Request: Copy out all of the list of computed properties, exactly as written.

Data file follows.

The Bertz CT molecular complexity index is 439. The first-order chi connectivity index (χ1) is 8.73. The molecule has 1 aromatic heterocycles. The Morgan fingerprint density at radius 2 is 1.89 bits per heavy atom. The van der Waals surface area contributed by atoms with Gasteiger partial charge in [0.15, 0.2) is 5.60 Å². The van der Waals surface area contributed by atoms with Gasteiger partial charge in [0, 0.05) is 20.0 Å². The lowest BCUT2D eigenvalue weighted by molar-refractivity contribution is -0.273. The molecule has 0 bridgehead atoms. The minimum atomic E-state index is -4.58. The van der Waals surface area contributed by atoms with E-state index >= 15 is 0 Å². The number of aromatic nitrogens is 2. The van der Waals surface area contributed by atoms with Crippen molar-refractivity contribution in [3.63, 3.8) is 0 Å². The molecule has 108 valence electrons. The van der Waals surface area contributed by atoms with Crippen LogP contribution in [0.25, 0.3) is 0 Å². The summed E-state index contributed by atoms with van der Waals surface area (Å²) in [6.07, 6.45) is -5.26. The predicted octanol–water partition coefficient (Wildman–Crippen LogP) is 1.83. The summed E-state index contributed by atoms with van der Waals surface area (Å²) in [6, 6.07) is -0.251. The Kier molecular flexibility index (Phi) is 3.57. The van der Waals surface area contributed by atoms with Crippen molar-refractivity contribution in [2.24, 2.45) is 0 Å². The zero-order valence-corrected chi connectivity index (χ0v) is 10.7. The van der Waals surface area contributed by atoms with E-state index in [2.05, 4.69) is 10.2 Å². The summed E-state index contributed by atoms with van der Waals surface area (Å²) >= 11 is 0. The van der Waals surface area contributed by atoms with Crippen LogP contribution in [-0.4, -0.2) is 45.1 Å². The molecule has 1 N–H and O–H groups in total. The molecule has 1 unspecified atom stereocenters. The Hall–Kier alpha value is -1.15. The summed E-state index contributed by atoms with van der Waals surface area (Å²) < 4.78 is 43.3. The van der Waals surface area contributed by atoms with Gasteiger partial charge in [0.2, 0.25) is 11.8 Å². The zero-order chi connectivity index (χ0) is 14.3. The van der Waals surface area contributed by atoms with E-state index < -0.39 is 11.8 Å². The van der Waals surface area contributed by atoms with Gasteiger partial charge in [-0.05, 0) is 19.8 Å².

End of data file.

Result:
The Bertz CT molecular complexity index is 439. The first-order chi connectivity index (χ1) is 8.73. The molecule has 1 aromatic heterocycles. The Morgan fingerprint density at radius 2 is 1.89 bits per heavy atom. The van der Waals surface area contributed by atoms with Gasteiger partial charge in [0.15, 0.2) is 5.60 Å². The van der Waals surface area contributed by atoms with Gasteiger partial charge in [0, 0.05) is 20.0 Å². The lowest BCUT2D eigenvalue weighted by molar-refractivity contribution is -0.273. The molecule has 0 bridgehead atoms. The minimum atomic E-state index is -4.58. The van der Waals surface area contributed by atoms with E-state index >= 15 is 0 Å². The number of aromatic nitrogens is 2. The van der Waals surface area contributed by atoms with Crippen molar-refractivity contribution in [3.63, 3.8) is 0 Å². The molecule has 108 valence electrons. The van der Waals surface area contributed by atoms with Crippen LogP contribution in [0.25, 0.3) is 0 Å². The summed E-state index contributed by atoms with van der Waals surface area (Å²) in [6.07, 6.45) is -5.26. The predicted octanol–water partition coefficient (Wildman–Crippen LogP) is 1.83. The summed E-state index contributed by atoms with van der Waals surface area (Å²) in [6, 6.07) is -0.251. The Kier molecular flexibility index (Phi) is 3.57. The van der Waals surface area contributed by atoms with Crippen molar-refractivity contribution in [2.24, 2.45) is 0 Å². The zero-order valence-corrected chi connectivity index (χ0v) is 10.7. The van der Waals surface area contributed by atoms with E-state index in [2.05, 4.69) is 10.2 Å². The summed E-state index contributed by atoms with van der Waals surface area (Å²) >= 11 is 0. The van der Waals surface area contributed by atoms with Crippen LogP contribution in [-0.4, -0.2) is 45.1 Å². The molecule has 1 N–H and O–H groups in total. The molecule has 1 unspecified atom stereocenters. The Hall–Kier alpha value is -1.15. The summed E-state index contributed by atoms with van der Waals surface area (Å²) < 4.78 is 43.3. The van der Waals surface area contributed by atoms with Gasteiger partial charge in [0.2, 0.25) is 11.8 Å². The zero-order chi connectivity index (χ0) is 14.3. The van der Waals surface area contributed by atoms with E-state index < -0.39 is 11.8 Å². The van der Waals surface area contributed by atoms with Gasteiger partial charge in [-0.05, 0) is 19.8 Å².